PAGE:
Charing Palace

Has been described as a Certain Palace (Bishop/Royal)

There are masonry ruins/remnants remains

NameCharing Palace
Alternative Names
Historic CountryKent
Modern AuthorityKent
1974 AuthorityKent
Civil ParishCharing

Charing Palace, as an archiepiscopal manor house, is one of a small number of high status residences built in England during the medieval period. The history of the palace and the manor of Charing can be traced back to the eighth century AD, when the land was presented to Christchurch priory at Canterbury, and the records of the convent and cathedral then document the series of building works carried out by subsequent archbishops. The palace is known to have been the favourite residence of several of these archbishops. The buildings which survive are mostly well preserved, and many are still private dwellings or in use by members of the public. They give a good indication of the layout of the original complex, and historic records provide further details of the original function of each structure. The precinct boundary wall survives, indicating the full extent of the palace precinct, while the lack of disturbance to the interior has meant the survival of upstanding and buried archaeological remains relating to the occupation and use of the site. The monument, which is set back from Charing High Street to the north of the parish church, includes the remains of the archiepiscopal manor house, associated buildings and precinct where this has been unaffected by recent development. The buildings, which date principally from the 14th century, include the Great Hall, part of the chapel, the gatehouse and the precinct boundary wall, part of the west range and the present farmhouse. Land on which to build a house or palace in Charing was given to Christchurch priory at Canterbury in AD 788 by Kenulph. This land remained under the control of the priory until 1545. The buildings forming the palace complex surround a quadrangle which is entered from the south through the original gateway. The barn to the east of the courtyard dates from the 14th century, and was originally the Great Hall, thought to have been built by John Stratford (1333-1348)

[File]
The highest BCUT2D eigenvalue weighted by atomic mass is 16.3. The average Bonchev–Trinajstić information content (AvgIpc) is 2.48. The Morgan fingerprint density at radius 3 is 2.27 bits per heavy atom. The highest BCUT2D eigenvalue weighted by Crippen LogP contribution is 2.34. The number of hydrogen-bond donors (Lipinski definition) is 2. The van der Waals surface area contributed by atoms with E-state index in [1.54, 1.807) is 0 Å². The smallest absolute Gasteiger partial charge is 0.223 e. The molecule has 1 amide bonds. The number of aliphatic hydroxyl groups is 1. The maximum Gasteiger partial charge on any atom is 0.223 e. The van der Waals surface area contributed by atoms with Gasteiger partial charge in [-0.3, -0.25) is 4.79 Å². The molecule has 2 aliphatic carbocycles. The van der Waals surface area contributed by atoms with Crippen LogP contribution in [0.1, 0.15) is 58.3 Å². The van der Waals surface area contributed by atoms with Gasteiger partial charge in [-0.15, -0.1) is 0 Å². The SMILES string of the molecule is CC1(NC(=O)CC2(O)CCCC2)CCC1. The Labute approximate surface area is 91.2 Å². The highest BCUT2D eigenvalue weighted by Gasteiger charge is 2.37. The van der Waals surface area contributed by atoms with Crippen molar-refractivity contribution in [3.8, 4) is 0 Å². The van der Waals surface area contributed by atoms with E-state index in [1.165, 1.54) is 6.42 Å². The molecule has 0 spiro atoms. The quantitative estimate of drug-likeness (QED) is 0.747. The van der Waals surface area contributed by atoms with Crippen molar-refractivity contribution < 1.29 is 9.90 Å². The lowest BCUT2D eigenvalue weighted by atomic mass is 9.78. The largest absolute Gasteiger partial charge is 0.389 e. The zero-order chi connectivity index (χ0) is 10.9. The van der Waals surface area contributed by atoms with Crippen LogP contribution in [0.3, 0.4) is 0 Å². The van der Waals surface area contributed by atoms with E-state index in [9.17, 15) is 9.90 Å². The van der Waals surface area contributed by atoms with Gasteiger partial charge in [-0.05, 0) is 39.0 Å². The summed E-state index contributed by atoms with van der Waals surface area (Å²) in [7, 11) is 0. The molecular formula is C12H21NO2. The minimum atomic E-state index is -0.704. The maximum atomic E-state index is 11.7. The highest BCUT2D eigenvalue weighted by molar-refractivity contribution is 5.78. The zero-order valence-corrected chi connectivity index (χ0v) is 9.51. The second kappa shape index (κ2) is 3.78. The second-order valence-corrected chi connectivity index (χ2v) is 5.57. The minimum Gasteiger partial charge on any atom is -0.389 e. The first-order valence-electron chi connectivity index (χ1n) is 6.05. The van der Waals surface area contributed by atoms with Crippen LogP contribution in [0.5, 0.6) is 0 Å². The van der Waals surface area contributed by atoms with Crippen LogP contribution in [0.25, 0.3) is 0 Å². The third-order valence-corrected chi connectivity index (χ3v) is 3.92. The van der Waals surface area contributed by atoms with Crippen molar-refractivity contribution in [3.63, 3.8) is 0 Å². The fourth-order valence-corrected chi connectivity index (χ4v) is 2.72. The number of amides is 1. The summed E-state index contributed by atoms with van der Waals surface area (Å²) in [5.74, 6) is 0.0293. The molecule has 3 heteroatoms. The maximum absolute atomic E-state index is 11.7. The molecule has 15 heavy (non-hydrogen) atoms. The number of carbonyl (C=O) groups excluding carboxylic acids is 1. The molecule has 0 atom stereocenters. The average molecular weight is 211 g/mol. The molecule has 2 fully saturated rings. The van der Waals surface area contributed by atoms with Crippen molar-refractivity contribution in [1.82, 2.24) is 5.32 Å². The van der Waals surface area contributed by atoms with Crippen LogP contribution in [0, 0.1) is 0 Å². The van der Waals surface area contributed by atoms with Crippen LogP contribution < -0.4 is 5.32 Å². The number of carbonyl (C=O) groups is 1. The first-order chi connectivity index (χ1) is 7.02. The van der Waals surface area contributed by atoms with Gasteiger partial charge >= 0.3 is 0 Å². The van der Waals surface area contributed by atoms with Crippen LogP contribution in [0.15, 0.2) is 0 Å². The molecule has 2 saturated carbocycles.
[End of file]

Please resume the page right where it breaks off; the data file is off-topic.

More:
The farmhouse was begun in the 13th century, but underwent alterations in the 16th and 18th centuries. It was originally part of the north range of the quadrangle, and includes part of the chapel in its north west corner. All that remains of the western side of the courtyard is an outhouse dating from the 14th century. Numbers 1 and 2, Palace Cottages form the south side of the quadrangle, along with the gatehouse. They all date from the 14th century and comprise the gatehouse and porter's lodge, also thought to have been built by John Stratford. Much of the precinct boundary wall is also still standing around the palace enclosure on the north, east and south sides, while on the west the original wall has been rebuilt more recently. The medieval wall stands to a height of between 1.5m and 2m in some places, and was built in flint and mortar. Within the paddocks inside the precinct boundary wall are a number of low earthworks which are associated with the palace buildings. Henry VIII acquired the palace through exchange with Cranmer in 1545. There is no evidence that he made any alterations to the buildings, and no subsequent monarch made any use of the manor house, but let it out to farm. In 1559 Archbishop Parker made an attempt to become the tenant and farmer of the estate, but he was outbid by Sir Richard Sackville, and the estate passed into private ownership. Palace Farmhouse, the barn, Palace Cottages and the outhouse to the west are all Listed Grade I, while the boundary wall to the complex is Listed Grade II. (Scheduling Report)